Mr Mkhonto said the publicity received by the department was not necessarily bad it was just not positive publicity. This publicity resulted from the delay in issuing the reference numbers but the publicity caused their capacity to be increased to include online, fax and call centre facilities.

Mr Mkhonto explained the delay in issuing the reference numbers by saying that access to the online registration facility was facilitated by SETA and therefore to issue a registration number meant that the registration had to be processed by SETA before a number could be issued thus causing a delay. The Department had since then been given a preferential facility by Seta whereby the public could transact with the Fund directly and reference numbers should be issued instantaneously.

Furthermore, Mr Mkhonto said there had been criticism of the Department’s e-mail facilities. Members of the public e-mailed the Department but failed to supply return e-mail addresses so that any replies to e-mails had to be done via the postal service. This caused a delay and the Department was criticised for their inability to reply to e-mails efficiently.

In response to Mr Moonsamy (ANC), Mr Mkhonto said that the members of the Appeals Committees were to be appointed by the constitutions of NEDLAC and that it was not the Minister who would decide on these appointments.

The fears mentioned by Mr Mzondeki (ANC) had not proved warranted as the general response to the Act had been of compliance with its stipulations and any dismissals that could have resulted would have been out of ignorance on the employer’s part as to his or her duty in law. Some employers were ill informed as to who was required to register under the Act and opted not to employ a domestic worker. The Department has recognised this problem and will continue to campaign publicly as to the requirements of the Act.

Mr Olifant (ANC) congratulated the progress made by the Department of Labour and the committee and he said the necessary deliberations and a possible public hearing would follow.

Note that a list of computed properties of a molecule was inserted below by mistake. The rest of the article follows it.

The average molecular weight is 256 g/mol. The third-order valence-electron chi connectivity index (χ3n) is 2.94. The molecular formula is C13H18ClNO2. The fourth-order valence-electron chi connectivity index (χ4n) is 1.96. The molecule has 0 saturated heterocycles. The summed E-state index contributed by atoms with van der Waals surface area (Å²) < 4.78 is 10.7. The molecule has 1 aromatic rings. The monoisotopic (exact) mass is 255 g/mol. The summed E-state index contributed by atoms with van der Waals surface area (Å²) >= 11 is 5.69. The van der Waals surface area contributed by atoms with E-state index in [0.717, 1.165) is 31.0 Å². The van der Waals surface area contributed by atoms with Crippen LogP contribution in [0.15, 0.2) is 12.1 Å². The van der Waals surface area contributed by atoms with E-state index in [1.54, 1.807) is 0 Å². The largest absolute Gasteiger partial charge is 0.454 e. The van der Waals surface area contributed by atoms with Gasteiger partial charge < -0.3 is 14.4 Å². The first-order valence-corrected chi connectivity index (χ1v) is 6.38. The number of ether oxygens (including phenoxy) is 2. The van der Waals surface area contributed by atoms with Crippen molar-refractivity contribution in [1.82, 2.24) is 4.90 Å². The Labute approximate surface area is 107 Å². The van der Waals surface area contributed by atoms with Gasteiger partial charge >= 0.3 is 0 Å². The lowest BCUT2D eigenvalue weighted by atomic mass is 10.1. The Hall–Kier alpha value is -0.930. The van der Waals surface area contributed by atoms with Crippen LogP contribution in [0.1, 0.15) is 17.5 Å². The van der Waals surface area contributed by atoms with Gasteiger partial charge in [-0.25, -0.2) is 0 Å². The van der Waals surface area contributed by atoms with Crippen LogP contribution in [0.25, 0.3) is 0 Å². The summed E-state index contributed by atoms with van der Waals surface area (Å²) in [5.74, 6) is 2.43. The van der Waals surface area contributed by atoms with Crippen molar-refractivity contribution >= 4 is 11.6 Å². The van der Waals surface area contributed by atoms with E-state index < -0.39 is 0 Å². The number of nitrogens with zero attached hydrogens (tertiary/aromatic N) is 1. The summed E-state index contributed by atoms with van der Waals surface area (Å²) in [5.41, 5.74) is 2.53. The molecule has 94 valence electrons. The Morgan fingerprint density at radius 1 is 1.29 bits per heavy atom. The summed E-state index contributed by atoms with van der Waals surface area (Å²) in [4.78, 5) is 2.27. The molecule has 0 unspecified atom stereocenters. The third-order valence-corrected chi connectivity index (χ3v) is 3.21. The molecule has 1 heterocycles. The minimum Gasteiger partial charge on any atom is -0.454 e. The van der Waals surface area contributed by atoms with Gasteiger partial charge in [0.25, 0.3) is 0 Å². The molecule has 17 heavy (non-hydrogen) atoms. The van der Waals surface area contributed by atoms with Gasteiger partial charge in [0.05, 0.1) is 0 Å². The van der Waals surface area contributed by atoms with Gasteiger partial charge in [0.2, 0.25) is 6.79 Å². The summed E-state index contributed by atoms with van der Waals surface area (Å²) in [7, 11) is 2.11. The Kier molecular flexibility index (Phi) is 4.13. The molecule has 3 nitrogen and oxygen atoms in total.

Report on Employment Equity.
Mr Redcliffe (DA) expressed his concern that he did not want to reject the report of the Solidarity Union summarily. He said to do so would be to misinterpret their presentation. He said what the Solidarity Union asked is that discrimination inherent in Affirmative Action be addressed they did not say that Affirmative Action was discriminatory in its entirety

Mr Mshudulu (ANC) replied that Employment Equity as it stands was intended in the Constitution and any discussion alluding to altering the nature of Employment Equity was not necessary. He then suggested that if "rejects" is too harsh a word then the committee could alter it to "we do not agree" with the presentation of the Solidarity Union.

Mr Olifant (ANC) said if necessary this issue could go to a vote.

Mr Redcliffe (DA) accepted Mr Mshudulu’s suggestion but he reiterated that often employers misinterpreted terms in affirmative Action policies such as the word "Black" some employers fail to include Coloured persons as Black people which led to discrimination within the framework of Affirmative Action.

Mr Redcliffe (DA) said that he would agree to amend the word "rejects" by replacing it with "are not accepted".

Mr Olifant (ANC) asked who was in favour of adopting the report. Mr Pillay (NNP) and Mr Mzondeki (ANC) adopted the report.

Mr Olifant (ANC) asked if the house would adopt the report. The report was duly adopted.

The meeting was adjourned.

Audio

No related

Documents

No related documents

Present

  • We don't have attendance info for this committee meeting
Share this page: